An olive branch for China

Taiwan's President-elect Chen follows March 18 victory with conciliatory gestures.

"We want peace! Let's make money!"

With this statement at a victory rally here Saturday night, Taiwan's president-elect appears to be moving quickly to set the tone for relations with Beijing.

An offer of economic cooperation and talks, rather than a bald bid for independence, may help to calm China. Days before the vote, Beijing threatened "bloodshed" if the Democratic Progressive Party's Chen Shui-bian won the election. China's official response to Mr. Chen's win was to reaffirm that Taiwan was still part of China but that it would "listen ... and watch what [Chen] does."

By almost every measure, Chen's ascendancy is historic. Taiwan has been under Nationalist control ever since the Kuomintang (KMT) lost the civil war on mainland China to the Communists in 1949. Mr. Chen will be Taiwan's first president from an indigenous party: The DPP was founded in 1984 by members of Taiwan's more than 70 percent native-Taiwanese majority. (The "mainlander" minority are those whose families arrived in 1949 with the KMT.) Chen's co-runner, feminist movement leader Annette Lu, is the first female vice president in a Confucian country and will be the first Taiwanese woman to take part in negotiations with China. Chen's wife may well be the world's first disabled first lady - she was paralyzed and confined to a wheelchair after being struck by a truck in what was widely believed to be a politically motivated attack during a campaign in the 1980s.

Chen has offered to go to China for reconciliation talks even before he is inaugurated May 20, and he extended an invitation to China's leaders to come to Taiwan. Chen's camp has suggested that just as President Nixon did in 1972, he will be able to function as a groundbreaker.

Peace and stability in cross-straits relations is "the common hope of people on both sides," Chen told an appreciative crowd of more than 60,000 people on Saturday night. Chen also hinted at pushing forward economic ties, using Taiwan's economic clout to improve China's economy in plans to "assist Third World countries in reforms and development" as well as fulfilling Taiwan's "responsibility as a member of the international society."

The implications of the peaceful and democratic overthrow of the ruling party were just beginning to sink in on the other side of the Taiwan Strait. With the exception of a report by the state-run Xinhua news agency that Chen had "taken the lead" in "elections in Taiwan province," China's media was devoid of news about the election result on Saturday. Taiwanese press covered reports of anti-Taiwanese independence demonstrations by students in Beijing, which were swiftly dispersed by police.

Some young professionals and college students in Beijing, who asked not to be identified, say they increased their Internet surfing to learn more about the poll, and a few even profess admiration for Chen and his decade-long drive to unseat the ruling party.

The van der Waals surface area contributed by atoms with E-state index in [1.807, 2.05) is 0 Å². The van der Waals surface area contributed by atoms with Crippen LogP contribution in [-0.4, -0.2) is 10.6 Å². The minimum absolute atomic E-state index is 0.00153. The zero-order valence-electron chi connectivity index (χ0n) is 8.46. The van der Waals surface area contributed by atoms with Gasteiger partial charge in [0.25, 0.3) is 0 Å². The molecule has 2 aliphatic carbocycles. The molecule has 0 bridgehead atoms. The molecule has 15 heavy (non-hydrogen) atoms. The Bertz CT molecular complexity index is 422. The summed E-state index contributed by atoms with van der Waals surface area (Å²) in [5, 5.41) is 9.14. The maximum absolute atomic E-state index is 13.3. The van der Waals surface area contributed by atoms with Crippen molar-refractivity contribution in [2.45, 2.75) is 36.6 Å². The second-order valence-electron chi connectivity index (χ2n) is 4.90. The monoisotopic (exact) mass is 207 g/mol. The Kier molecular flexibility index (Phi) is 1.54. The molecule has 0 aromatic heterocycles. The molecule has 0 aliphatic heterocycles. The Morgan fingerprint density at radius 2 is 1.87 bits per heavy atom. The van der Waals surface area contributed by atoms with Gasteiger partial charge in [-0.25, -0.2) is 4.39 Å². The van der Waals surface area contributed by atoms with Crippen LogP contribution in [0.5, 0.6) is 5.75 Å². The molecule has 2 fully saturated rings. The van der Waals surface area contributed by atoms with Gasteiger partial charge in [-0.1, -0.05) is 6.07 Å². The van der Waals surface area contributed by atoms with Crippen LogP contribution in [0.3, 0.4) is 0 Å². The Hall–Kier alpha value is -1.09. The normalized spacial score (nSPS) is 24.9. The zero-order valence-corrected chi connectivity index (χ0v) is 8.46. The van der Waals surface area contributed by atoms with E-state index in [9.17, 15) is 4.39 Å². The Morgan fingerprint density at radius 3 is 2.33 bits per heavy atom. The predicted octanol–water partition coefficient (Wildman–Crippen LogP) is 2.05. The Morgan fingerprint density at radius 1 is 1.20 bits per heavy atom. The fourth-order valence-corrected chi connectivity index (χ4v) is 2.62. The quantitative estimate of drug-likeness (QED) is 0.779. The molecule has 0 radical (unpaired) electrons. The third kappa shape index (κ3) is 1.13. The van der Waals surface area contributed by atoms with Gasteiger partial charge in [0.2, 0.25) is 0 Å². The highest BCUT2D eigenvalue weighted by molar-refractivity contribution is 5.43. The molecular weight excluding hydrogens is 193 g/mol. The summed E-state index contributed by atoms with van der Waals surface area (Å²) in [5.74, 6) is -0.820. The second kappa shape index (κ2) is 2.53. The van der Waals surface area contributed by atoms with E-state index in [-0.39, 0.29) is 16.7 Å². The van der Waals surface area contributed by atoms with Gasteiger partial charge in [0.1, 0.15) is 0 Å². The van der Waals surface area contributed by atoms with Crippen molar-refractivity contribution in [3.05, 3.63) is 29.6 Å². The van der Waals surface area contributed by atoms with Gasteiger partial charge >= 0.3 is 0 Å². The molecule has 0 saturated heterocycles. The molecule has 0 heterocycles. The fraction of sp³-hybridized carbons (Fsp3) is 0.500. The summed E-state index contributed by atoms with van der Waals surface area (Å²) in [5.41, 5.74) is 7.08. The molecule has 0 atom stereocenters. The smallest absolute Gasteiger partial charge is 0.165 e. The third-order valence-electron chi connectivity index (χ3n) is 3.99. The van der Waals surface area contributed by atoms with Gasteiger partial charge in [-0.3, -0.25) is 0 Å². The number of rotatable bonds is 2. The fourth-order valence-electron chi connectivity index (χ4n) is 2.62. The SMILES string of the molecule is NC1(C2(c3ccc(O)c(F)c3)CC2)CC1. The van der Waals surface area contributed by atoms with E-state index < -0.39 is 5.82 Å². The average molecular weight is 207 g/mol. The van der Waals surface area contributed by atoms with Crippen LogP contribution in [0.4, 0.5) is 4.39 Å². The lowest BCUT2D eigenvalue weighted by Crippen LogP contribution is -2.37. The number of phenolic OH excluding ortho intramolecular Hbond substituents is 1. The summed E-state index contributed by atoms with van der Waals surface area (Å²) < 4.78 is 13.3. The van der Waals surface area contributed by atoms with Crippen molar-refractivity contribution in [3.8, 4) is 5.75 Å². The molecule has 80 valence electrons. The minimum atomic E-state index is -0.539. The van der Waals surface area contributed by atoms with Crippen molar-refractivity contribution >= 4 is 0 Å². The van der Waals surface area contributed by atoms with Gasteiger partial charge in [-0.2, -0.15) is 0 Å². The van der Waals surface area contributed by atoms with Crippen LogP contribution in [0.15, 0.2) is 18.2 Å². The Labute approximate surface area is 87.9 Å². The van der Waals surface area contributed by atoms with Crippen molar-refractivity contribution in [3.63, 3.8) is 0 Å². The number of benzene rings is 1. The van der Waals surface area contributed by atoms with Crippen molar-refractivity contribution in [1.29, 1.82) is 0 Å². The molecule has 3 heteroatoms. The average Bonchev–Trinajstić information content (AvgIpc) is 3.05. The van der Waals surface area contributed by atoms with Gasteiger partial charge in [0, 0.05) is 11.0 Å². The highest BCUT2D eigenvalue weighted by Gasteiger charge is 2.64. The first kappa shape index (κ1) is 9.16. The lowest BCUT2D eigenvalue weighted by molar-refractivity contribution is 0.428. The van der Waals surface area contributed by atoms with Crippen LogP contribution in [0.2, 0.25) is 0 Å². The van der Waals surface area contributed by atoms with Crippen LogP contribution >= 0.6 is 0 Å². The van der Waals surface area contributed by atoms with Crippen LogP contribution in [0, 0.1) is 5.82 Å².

Chen "has devoted his life to fighting dictatorship, wiping out corruption, and bringing real democracy to Taiwan," says a photographer. "That's just the kind of leader that we need here."

Yan Xuetong, a scholar at a government think tank in Beijing, says Chen's win alone "will not trigger war." But the Chinese government may have painted itself into a corner in the public's mind here by repeatedly warning Taiwan's voters not to elect Chen.

Many young professionals in Beijing say that although they are opposed to a military conflict, the Communist Party may approve an attack in order to bolster its sagging image and fan the flames of nationalism among a disgruntled populace. "The Communist Party has already issued so many threats to Taiwan that it will look weak and ineffectual if it doesn't carry through with some action," says a young entrepreneur.

But one Beijing reporter says "I don't want to see Chinese fighting Chinese - our history is full of such strife, and it has never helped the country."

Chen said he wants to go to China with Vice President-elect Annette Lu to discuss the opening of economic ties and transport links before the inauguration. There are no direct air or postal links between the island and the mainland and investment in China is strictly limited by Taiwan's government.

Ms. Lu said the DPP's victory had given Taiwan a chance to break the more than 50-year-old deadlock with mainland China. "The enmity between the KMT and China's Communist Party has poisoned relations between China and Taiwan.... We have a chance to change things now."

"The huge amount of misunderstanding is certainly not because there's a great deal of hatred between the ordinary people on both sides," said popular Nobel chemistry prize laureate Lee Yuan-Tseh. Mr. Lee's support for Chen was seen as instrumental in causing the shift of the vote to Chen. Lee is considering Chen's offer of the premiership in a new ultra-party government.

A swing of undecided voters clinched the victory for Chen, who beat independent James Soong by just over two percentage points. Ruling KMT candidate Lien Chan was humiliated in a poor third place and is struggling to keep his party together.

While the result marks new beginnings for the DPP, it may well spell the beginning of the end for the KMT, the world's wealthiest political party, in its present form. Party Secretary Huang Kun-hui said top party officials will stand down by September.

*Staff writer Kevin Platt contributed to this report from Beijing.

(c) Copyright 2000. The Christian Science Publishing Society

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